With our Care Expert Spotlight series, we’re taking a peek into the lives of Wellthy's amazing care professionals.
This month we interviewed Alison Weinberger, a Canada-based Care Coordinator, and Certified Licensed Social Worker by trade. Wellthy expanded into Canada in 2021 to provide localized support for both members who live in Canada and for US-based members with loved ones in Canada. Today, we have Coordinators in the US, Canada, the UK, and Ireland, who work directly with families to understand their care needs, create a care plan, prioritize tasks, and get things done on their behalf. Wellthy Care Coordinators can be thought of as a family’s project manager, quarterback, and personal advocate in their care journey.
Do you have a personal caregiving story?
I have been a caregiver for most of my life in one way or another, from a very young age. Ever since I was about four years old my mother would take me to visit my grandfather in a nursing home. She would use me for what she called “baby therapy," and would put me in the laps of residents who didn't have many visitors. It would make them happy, make them laugh, so my desire to be with seniors and their families was ingrained in me from a young age.
Being the social worker in the family, and being in the sandwich generation, my role in my family looks very similar to the work I do here at Wellthy. I’m very involved in caring for my aging in-laws, as well as my aunt who is like a second mother to me, particularly because my mother passed away when I was young. Unfortunately, over the last few years she has lost her mobility and is bed-bound.
What did you do in your career before joining Wellthy?
I have been a Certified Licensed Social Worker for 15 years. Before joining Wellthy, I spent most of my career at the CLSC, or local community service center, in Quebec where I specialized in home care services and worked directly with aging adults. I also spent time at our central placement agency for long-term care, where I oversaw all of the placement requests in a very large territory of Montreal. And lastly, I worked in a rehab hospital for neuro rehabilitation for those who suffered from conditions such as strokes or traumatic brain injuries.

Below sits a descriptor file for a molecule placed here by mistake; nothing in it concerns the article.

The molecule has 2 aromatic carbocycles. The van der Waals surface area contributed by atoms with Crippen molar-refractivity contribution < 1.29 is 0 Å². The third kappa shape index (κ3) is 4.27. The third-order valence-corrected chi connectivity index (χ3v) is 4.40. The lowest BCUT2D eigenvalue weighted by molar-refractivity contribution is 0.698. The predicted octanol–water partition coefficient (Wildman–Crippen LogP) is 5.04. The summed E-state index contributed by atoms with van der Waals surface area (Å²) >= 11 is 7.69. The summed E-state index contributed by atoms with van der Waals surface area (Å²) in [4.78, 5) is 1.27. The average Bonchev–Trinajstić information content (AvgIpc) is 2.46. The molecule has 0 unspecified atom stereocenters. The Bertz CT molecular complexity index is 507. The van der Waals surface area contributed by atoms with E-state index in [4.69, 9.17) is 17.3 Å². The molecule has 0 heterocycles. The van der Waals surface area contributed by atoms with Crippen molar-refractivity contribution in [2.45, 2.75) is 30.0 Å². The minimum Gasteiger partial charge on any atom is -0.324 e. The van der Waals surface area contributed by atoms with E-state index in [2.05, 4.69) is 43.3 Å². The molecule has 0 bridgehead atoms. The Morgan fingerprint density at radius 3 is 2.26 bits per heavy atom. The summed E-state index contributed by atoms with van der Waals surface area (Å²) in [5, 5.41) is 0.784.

What’s your favorite part about being a Care Coordinator at Wellthy?
I have to say that being a Care Coordinator at Wellthy has brought me back to the true joy of being a social worker, and eliminates a lot of what I didn’t love about working in the public system. I get to help families every day, make connections with those who are in difficult situations, and see the real impact I’m having on their lives. I often hear feedback such as, “I finally feel like I have a partner in my caregiving journey”, and “I was so stressed before coming to Wellthy”, and that gives me a real sense of purpose.
Like I said, I’m a member of the sandwich generation, and being able to work from home makes it easier for me to tend to my family's care needs as well as my own while also doing what I love.
What are examples of care tasks that you support Wellthy members with?
Many of the tasks that I support relate to my prior experience as a social worker. I support in hiring private in-home care, receiving and submitting insurance claims, and amid the shortage of family physicians in Canada right now, I spend a lot of time locating medical providers and securing appointments for Wellthy members. It really is a full-time job and if I can take those tasks off of families’ to-do lists to give them time back in their day, I want to do the best that I can.
How is the caregiving support you provide in Canada different from the US?
Caregiving in Canada is different from the US in that we have a social healthcare system here. This means I work closely with government entities, locating resources, vetting solutions and securing spots on waitlists. There also aren’t insurance claims to contest the way there are in the US.
What advice would you give to a first-time caregiver?
The most important advice I’d have for caregivers is to remember to take care of themselves. The most common thing I see in all of the years I’ve worked as a social worker is that caregivers tend to miss their own doctor appointments, or they don’t take advantage of respite care or mental health breaks to support themselves. This can lead to burnout and other very detrimental effects overtime!